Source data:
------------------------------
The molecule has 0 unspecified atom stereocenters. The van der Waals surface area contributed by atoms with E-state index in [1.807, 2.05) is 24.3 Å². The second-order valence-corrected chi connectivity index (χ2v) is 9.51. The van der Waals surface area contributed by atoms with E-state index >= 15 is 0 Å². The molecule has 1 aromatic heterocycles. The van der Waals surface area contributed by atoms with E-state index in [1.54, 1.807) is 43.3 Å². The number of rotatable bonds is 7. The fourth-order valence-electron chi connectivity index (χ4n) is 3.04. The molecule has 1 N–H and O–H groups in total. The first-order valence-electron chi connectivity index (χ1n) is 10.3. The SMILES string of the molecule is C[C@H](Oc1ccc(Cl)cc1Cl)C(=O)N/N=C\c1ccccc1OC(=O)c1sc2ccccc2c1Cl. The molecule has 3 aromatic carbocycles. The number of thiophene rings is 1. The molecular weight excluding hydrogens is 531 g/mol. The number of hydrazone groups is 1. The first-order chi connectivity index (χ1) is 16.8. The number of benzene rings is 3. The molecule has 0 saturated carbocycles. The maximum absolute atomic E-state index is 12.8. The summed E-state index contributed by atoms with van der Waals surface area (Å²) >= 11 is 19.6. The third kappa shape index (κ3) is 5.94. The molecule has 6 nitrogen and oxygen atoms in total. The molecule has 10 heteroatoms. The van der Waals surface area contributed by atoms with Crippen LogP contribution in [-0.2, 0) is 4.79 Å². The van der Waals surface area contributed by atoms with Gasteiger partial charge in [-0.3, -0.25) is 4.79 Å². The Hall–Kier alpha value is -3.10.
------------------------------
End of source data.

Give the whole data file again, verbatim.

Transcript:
The molecule has 0 unspecified atom stereocenters. The van der Waals surface area contributed by atoms with E-state index in [1.807, 2.05) is 24.3 Å². The second-order valence-corrected chi connectivity index (χ2v) is 9.51. The van der Waals surface area contributed by atoms with E-state index >= 15 is 0 Å². The molecule has 1 aromatic heterocycles. The van der Waals surface area contributed by atoms with E-state index in [1.54, 1.807) is 43.3 Å². The number of rotatable bonds is 7. The fourth-order valence-electron chi connectivity index (χ4n) is 3.04. The molecule has 1 N–H and O–H groups in total. The first-order valence-electron chi connectivity index (χ1n) is 10.3. The SMILES string of the molecule is C[C@H](Oc1ccc(Cl)cc1Cl)C(=O)N/N=C\c1ccccc1OC(=O)c1sc2ccccc2c1Cl. The molecule has 3 aromatic carbocycles. The number of thiophene rings is 1. The molecular weight excluding hydrogens is 531 g/mol. The number of hydrazone groups is 1. The first-order chi connectivity index (χ1) is 16.8. The number of benzene rings is 3. The molecule has 0 saturated carbocycles. The maximum absolute atomic E-state index is 12.8. The summed E-state index contributed by atoms with van der Waals surface area (Å²) >= 11 is 19.6. The third kappa shape index (κ3) is 5.94. The molecule has 6 nitrogen and oxygen atoms in total. The molecule has 10 heteroatoms. The van der Waals surface area contributed by atoms with Crippen LogP contribution in [-0.2, 0) is 4.79 Å². The van der Waals surface area contributed by atoms with Gasteiger partial charge in [-0.3, -0.25) is 4.79 Å². The Hall–Kier alpha value is -3.10.